Persian as a National Language, Minority Languages and Multilingual Education in Iran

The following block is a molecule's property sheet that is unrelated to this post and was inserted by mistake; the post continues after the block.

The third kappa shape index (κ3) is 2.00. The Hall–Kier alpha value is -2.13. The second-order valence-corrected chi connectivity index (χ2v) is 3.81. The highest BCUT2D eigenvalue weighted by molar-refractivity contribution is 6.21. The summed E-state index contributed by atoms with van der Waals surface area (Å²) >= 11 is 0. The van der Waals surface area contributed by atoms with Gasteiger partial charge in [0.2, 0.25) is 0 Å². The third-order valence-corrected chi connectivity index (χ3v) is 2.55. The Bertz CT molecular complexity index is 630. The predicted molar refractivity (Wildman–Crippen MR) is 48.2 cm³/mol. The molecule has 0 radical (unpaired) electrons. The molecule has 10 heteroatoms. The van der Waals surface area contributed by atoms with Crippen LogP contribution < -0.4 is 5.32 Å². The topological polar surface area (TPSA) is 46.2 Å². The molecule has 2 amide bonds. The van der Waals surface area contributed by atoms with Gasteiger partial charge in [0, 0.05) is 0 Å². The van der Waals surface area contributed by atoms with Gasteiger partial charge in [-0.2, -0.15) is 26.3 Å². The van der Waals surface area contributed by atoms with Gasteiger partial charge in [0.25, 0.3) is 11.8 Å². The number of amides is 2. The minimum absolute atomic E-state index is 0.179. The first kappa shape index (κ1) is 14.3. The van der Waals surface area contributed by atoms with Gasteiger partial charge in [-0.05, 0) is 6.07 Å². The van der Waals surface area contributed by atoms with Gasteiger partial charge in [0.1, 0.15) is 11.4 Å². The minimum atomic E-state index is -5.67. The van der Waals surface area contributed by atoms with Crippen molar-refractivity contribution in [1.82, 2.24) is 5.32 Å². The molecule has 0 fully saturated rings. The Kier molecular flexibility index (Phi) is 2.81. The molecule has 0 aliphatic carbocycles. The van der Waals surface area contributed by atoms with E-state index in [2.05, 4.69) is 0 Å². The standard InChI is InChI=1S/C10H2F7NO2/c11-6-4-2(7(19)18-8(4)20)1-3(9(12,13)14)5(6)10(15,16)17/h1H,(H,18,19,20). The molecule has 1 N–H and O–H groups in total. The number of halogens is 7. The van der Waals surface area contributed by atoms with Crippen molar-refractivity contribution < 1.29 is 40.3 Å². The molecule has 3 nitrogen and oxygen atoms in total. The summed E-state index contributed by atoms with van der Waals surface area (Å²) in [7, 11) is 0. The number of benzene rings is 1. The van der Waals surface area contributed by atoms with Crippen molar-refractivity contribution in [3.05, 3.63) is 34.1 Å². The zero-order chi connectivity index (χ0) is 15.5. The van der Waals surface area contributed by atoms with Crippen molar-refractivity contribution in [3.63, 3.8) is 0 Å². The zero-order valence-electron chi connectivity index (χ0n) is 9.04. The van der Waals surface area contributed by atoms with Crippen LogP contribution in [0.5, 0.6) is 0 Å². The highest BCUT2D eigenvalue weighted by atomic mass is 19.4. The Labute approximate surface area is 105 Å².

Since the introduction of modern education in Iran in 1858, the myth of “one language, one nation” has been the underlying ideology of Iran’s language planning and policy, to the point that purification and standardization of Persian have been among the dominant language policies during the past century disregarding the diversity of languages of the nation. The present article argues that implementation of the policy of “one language, one nation”, however beneficial in Iran’s crisis era during the second world, is not to be adopted as a long-term policy due to the dynamic of the diversity of the context and considering that approximately one-third of Iranian students are born in ethnic areas where Persian is not their mother tongue. I will survey the present state of some of the main non-dominant/minority languages in Iran and of Persian as a national language and scrutinize multilingual education strategies in contrast to the dominant discourse of language planning and education considering the relation to national solidarity, identity and minority languages in Iran. The article argues that implementing multilingual education policies can simultaneously achieve the intended goal of standard Persian literacy promotion as well as the affirmation and preservation of various local languages of diverse ethnic groups in the nation.